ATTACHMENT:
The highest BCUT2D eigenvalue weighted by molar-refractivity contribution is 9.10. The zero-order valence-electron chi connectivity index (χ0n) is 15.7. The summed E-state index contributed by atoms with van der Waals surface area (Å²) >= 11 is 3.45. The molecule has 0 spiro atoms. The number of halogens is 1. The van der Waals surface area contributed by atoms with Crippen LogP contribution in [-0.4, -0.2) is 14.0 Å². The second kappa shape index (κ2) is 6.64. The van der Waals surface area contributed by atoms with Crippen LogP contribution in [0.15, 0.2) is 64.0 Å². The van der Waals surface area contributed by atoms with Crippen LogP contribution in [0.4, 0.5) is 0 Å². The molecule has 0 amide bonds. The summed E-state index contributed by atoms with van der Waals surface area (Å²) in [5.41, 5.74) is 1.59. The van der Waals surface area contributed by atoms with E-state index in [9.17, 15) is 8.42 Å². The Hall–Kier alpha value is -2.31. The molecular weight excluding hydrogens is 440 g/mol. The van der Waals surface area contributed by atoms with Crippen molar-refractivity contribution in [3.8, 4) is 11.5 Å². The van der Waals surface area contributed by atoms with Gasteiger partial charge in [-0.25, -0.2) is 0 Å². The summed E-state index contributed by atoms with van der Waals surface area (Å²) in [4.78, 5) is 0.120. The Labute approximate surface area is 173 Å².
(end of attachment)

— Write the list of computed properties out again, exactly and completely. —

The highest BCUT2D eigenvalue weighted by molar-refractivity contribution is 9.10. The zero-order valence-electron chi connectivity index (χ0n) is 15.7. The summed E-state index contributed by atoms with van der Waals surface area (Å²) >= 11 is 3.45. The molecule has 0 spiro atoms. The number of halogens is 1. The van der Waals surface area contributed by atoms with Crippen LogP contribution in [-0.4, -0.2) is 14.0 Å². The second kappa shape index (κ2) is 6.64. The van der Waals surface area contributed by atoms with Crippen LogP contribution in [0.15, 0.2) is 64.0 Å². The van der Waals surface area contributed by atoms with Crippen LogP contribution in [0.4, 0.5) is 0 Å². The molecule has 0 amide bonds. The summed E-state index contributed by atoms with van der Waals surface area (Å²) in [5.41, 5.74) is 1.59. The van der Waals surface area contributed by atoms with E-state index in [9.17, 15) is 8.42 Å². The Hall–Kier alpha value is -2.31. The molecular weight excluding hydrogens is 440 g/mol. The van der Waals surface area contributed by atoms with Crippen molar-refractivity contribution in [3.8, 4) is 11.5 Å². The van der Waals surface area contributed by atoms with Gasteiger partial charge in [-0.25, -0.2) is 0 Å². The summed E-state index contributed by atoms with van der Waals surface area (Å²) in [4.78, 5) is 0.120. The Labute approximate surface area is 173 Å².